Summary of Memorandum submitted to Royal Commission on Reform of the Lords

Delivered in the Phoenix Theatre, Exeter,

by Mr J.R. Lucas

The first task of the Royal Commission, in my view, is to decide what functions the House of Lords should perform. That will determine what powers it ought to have and how it should be constituted.

I think there are three functions:

  1. We want the House of Lords to be a guardian of the constitution, to protect us, if need be, from a House of Commons supporting a dictatorial government. When it is exercising this function, I speak of the House of Lords as an Upper House.

  2. We want the House of Lords to act as a revising chamber, giving to proposed legislation the attention that the House of Commons has neither the time nor the expertise to give. When it is exercising this function, I speak of the House of Lords as a Second Chamber.
  3. We want the House of Lords to be a National Forum of Debate, where difficult political and moral questions can be thoroughly discussed in an informed and non-partisan way.

The great difficulty is that in order to able to exercise the first of these functions, the Upper House needs to have very great powers, but in order to be a Second Chamber, it needs not to exercise them except on rare occasion. I attach great importance to the reformed House of Lords being an adequate Upper House. Although in this country we have not had any attempts to subvert the constitution, events in South Africa and Australia show the importance of our having effective safeguards. The essential provision in the present Parliament Act is that the House of Lords has an absolute power of veto on any bill to extend the life of a Parliament. This should be retained and strengthened. In order to avoid what happened in South Africa when the Nationalists were setting up apartheid we need it to be laid down that no bill which extends the life of Parliament or amends the Parliament Act itself can be enacted without the consent of the House of Lords.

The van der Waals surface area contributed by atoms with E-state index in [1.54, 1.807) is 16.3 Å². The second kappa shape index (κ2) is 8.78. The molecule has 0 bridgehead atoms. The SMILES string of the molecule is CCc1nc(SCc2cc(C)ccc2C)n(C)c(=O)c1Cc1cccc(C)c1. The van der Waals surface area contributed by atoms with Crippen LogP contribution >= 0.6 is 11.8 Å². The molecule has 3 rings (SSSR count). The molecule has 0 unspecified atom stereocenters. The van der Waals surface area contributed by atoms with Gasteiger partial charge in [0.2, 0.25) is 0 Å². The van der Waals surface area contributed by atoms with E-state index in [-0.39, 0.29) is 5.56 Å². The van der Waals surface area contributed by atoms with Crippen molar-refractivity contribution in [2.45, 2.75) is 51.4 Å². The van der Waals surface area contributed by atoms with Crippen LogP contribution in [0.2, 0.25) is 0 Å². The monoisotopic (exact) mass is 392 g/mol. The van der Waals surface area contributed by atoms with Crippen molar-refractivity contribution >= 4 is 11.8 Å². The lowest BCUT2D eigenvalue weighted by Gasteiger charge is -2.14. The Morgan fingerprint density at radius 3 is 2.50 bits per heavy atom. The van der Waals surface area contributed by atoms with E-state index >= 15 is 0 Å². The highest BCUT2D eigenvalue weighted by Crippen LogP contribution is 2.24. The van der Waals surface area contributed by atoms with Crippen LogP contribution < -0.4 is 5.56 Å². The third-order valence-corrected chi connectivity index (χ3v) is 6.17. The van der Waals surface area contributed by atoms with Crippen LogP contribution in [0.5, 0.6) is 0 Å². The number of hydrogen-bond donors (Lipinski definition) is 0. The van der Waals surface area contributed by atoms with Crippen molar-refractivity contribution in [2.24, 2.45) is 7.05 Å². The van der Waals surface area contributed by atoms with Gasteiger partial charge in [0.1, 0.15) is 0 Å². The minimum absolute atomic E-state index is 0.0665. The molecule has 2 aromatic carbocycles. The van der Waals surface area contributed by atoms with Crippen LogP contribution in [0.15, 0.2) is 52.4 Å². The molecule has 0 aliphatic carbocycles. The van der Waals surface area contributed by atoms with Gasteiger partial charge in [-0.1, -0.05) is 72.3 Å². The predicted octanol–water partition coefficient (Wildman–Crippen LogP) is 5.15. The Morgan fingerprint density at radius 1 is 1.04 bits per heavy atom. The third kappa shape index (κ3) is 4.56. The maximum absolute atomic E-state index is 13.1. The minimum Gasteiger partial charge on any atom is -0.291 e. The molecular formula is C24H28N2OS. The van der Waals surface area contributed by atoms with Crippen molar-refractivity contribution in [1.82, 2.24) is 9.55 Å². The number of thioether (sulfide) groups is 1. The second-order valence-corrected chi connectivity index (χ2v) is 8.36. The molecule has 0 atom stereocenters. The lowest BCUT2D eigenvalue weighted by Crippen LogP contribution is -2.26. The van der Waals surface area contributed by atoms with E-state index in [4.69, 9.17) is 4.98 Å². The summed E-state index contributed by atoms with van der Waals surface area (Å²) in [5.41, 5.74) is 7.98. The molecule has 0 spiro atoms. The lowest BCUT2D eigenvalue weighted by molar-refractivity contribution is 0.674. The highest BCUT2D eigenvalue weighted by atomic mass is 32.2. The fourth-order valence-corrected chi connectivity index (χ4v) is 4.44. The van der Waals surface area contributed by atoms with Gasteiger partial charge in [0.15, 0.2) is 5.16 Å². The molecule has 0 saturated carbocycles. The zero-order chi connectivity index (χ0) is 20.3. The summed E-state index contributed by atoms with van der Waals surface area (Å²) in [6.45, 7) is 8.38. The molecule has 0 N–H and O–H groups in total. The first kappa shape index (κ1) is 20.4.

The House of Lords needs to be different from the House of Commons. If it were elected, perhaps on a different basis, like the Senate of the United States, then it would rival the House of Commons. If this is definitely ruled out, the House of Lords must contain many members who are not elected. I favour retaining the Bishops and Law Lords, and there being some others having a seat ex officio. In many cases however, there would be difficulty in deciding exactly which positions should carry with them a seat in the House of Lords, and I think we should retain the present system of ad personam peerages, but we should distinguish those that are predominantly political, where patronage should be exercised primarily by the Prime Minister and leaders of the other political parties, from those that are conferred on the so-called great-and-good, where the selection should be assimilated to the rest of the honours system, with the Prime Minister having only a limited say.

We need to have leaders from many walks of life both to give the House of Lords the prestige it requires when, as an Upper House, it is thwarting the will of the Government and the House of Commons, and to give it the expertise it requires to scrutinise and revise legislation coming from the House of Commons. Although many members of the House of Commons are competent and hard-working, they cannot be as expert as the leaders in particular field. It is often the case that in joint committees of the House of Lords and the House of Commons, it is the Lords who provide the cutting edge. Although for political appointees, membership of the House of Lords might be a paid full-time job, it follows that for many membership of the House of Lords must be a part-time occupation. If it were full-time, most leaders would decline a peerage. It should remain a great honour, and should, apart from reimbursing expenses, be unpaid.

The House of Lords should be different from the House of Commons. Its membership will differ in consisting largely of un-elected non-politicians, but they will, like elected members of the House of Commons, be very successful people. When the House of Lords is being a forum of national debate, it would be a great advantage to hear the voices and opinions of those who are not outstandingly successful. I think that the hereditary peers, for all the criticisms that were made of them, did provide a valuable element of ordinariness. I would like to retain that, giving them the right to speak, but not to vote. Many of the criticisms made of them lack substance, but one was weighty: in spite of notable exceptions, the hereditary peers were predominantly upper class landed gentlemen, often retired officers from the armed forces. We need other voices in the House of Lords if it is to serve as a citizens' jury on a national scale. My own, slightly flippant suggestion, was to add a life peerage as part of the prize in the lottery. But I am sure that there are other ways of finding citizens who are not upper class, who are not outstandingly successful, but who would be willing on occasion to contribute to the nation's counsels.

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